By: Camila Álvarez
Zev Eisenberg and Gadi Mizrahi aka Wolf + Lamb, met in Williamsburg in the early 90s and have since toured the US from coast to coast, including numerous appearances at Burning Man in the Nevada desert. Since, they’ve taken their turntable game around the globe, dropping sets in Germany, England, Mexico, Poland, Holland, the Garden Festival in Croatia and the renowned MUTEK in Montreal.
They created The Marcy Hotel, a New York nightlife gem that’s not only a hotel, it’s the birthplace of many artists they helped develop. They’ve mixed dozens of tracks, from minimal techno, to pop, to jazz, and in 2010 they released an LP called Love Someone; a sensual trip- slow, but fluid at all times, as only the best of deep house can do. Last year they stamped their name in the famous album series from the !K7 label, DJ Kicks, and are currently holding down a residency at The Electric Pickle.
Zev is a vegetarian and the brain of the duo. Ironically, his name means “wolf” in Hebrew. Producing and seeing his musical offspring flourish are the things he enjoys the most. Gadi is the sensitive side. He’s the heart. His name means “lamb” but he’s no victim by any means. On the contrary, he loves being on the prowl for geniuses such as Nicolas Jaar, Soul Clap, Deniz Kurtel, Tanner Ross, Seth Troxler, Shaun Reeves, and Slow Hands, whom feed their eclectic label. Both are putative fathers. Their specialty is the adoption of artists, with whom they cook up some of the finest jams to offer the world in one of the freshest electronic menus out there.
This Sunday, August 19th Wolf + Lamb will play with Soul Clap, Navid Izadi, and Nick Monaco at the Delano Hotel. I talked to Gadi…
CA: New York and The Marcy, more than anything, were the cradle of your greatness. Why did you decide to leave the city and come to Miami?
GM: NY is still our home, both of us till go to Brooklyn multiple times a year. Zev and I decided that when touring gave us enough money to live in a place with good weather, we’d do it. Miami is a really relaxed city and it gives us the opportunity to focus in on producing when we’re not touring. Two years ago we finished the DJ Kicks mix with Soul Clap in Miami; last year we made a large portion of our mini album in the same place.
One day, when you sent a track to Lee Foss through YouSendlt, you had the idea of having an online community in which all artists in the label can share their creations. How has it evolved?
Sharing music and projects has become an integral process for keeping all of our team members on the same page. We like to get involved in everyone’s projects. It also helps having all of our sounds evolve in tandem, even if we’re not all together.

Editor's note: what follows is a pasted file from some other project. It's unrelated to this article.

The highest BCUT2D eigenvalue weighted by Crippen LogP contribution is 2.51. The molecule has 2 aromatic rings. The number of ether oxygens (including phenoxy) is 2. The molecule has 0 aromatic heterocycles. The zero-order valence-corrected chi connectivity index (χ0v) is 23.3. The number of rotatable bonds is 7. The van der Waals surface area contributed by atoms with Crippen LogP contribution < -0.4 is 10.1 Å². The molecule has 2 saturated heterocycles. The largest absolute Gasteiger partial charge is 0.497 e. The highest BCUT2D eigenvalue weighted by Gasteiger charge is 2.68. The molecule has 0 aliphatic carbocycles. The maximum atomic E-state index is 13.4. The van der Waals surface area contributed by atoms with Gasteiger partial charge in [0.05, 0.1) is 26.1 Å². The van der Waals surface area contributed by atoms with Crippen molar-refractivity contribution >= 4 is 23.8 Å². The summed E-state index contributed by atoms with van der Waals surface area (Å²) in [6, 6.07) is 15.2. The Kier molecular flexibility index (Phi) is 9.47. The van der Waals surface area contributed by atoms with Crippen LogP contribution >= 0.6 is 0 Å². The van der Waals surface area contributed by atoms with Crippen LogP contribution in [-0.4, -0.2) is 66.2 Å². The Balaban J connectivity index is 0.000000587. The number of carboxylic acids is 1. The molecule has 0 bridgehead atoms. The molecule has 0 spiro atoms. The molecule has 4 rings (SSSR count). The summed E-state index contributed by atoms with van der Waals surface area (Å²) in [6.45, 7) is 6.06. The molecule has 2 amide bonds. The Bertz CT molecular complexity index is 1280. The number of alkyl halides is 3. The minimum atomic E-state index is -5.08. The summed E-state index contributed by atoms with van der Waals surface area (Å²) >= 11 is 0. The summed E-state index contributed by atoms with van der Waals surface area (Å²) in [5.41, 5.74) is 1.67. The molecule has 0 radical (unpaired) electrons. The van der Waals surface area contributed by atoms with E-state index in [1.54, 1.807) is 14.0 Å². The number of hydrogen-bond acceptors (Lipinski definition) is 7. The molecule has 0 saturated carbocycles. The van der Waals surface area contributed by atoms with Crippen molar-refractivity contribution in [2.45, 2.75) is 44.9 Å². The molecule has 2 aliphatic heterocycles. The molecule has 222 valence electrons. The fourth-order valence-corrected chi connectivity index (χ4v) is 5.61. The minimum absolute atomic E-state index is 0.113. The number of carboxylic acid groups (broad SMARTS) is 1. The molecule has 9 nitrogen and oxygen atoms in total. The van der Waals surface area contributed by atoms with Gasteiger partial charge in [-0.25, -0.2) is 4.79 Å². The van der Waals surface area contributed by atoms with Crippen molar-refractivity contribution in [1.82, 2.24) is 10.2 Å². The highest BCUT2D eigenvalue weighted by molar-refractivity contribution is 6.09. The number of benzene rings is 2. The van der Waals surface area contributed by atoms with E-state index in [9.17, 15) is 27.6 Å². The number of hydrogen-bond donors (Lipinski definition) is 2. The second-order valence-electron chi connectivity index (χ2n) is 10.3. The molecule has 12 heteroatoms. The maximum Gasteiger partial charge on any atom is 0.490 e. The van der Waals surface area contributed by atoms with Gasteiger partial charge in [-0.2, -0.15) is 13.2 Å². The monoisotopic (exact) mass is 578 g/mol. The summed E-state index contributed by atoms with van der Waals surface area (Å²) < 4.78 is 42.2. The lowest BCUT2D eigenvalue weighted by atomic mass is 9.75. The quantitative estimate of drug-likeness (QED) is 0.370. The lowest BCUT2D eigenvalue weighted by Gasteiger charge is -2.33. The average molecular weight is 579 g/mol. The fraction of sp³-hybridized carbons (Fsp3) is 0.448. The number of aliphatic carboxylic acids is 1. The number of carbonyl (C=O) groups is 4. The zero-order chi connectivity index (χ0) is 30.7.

They say you’re much more reluctant than Zev regarding letting tracks slip out of the family so they’re free for the world to download. How do you manage this?
We’ve been publishing music for years and that’s not a problem. We’ve reached a midway point for both of us and we’re all happy: us, artists, people that buy music, and those who steal it!
We know that you like change, and that you’ don’t like being trapped in categories. What concepts are you exploring this moment?
I feel like we’ve always been playing with the idea of slowing down the tempo of the music we make and play. Deniz Kurtel’s music has a more exciting tempo, compared to the music that’s been coming out of our labels. We’ve also been having fun with a bit of reggae/dub and dancehall.
How would you describe the music scene- sound as well as atmosphere- you’re proposing?
We always thought house parties were the holy grail: everyone’s happy, smiling, and everyone knows each other. People aren’t dressed for impressing others, and no one is trying to be someone different than who they are. The reason why they all meet up in that place is to connect with other people and dance until sunrise. Translating this to a place with 600 people is difficult sometimes, but if you know what you’re shooting for you can get pretty close.
You’ve performed at Burning Man in numerous occasions and you’ve said that this festival has really influenced your life as artists. How has this experience been?
Black Rock City is the shit when it comes to self-expression. Besides naked people, there’s moments which really change the “human experience” and that inspire in levels we’ve never felt before. Since we’ve been going for more than a decade, naturally we can see how it’s become a part of our spirit and our art, of course.
Aside from Wolf + Lamb you already have other labels. Tell us about them...
Each of these four labels takes on very different functions. One is for emerging artists and the other is for publishing edits and covers from, mostly, music from the past. Everyone’s on the same wavelength, even though one of their labels can diversify itself and open pathways for the other ones to follow it for some time.
What have you learned about music that the world still doesn’t know?
For us music worked out through relationships as well as content. When we invest our time in someone’s music, we want to develop a relationship we’d like with the people we love.
*This interview was originally published on Tropicult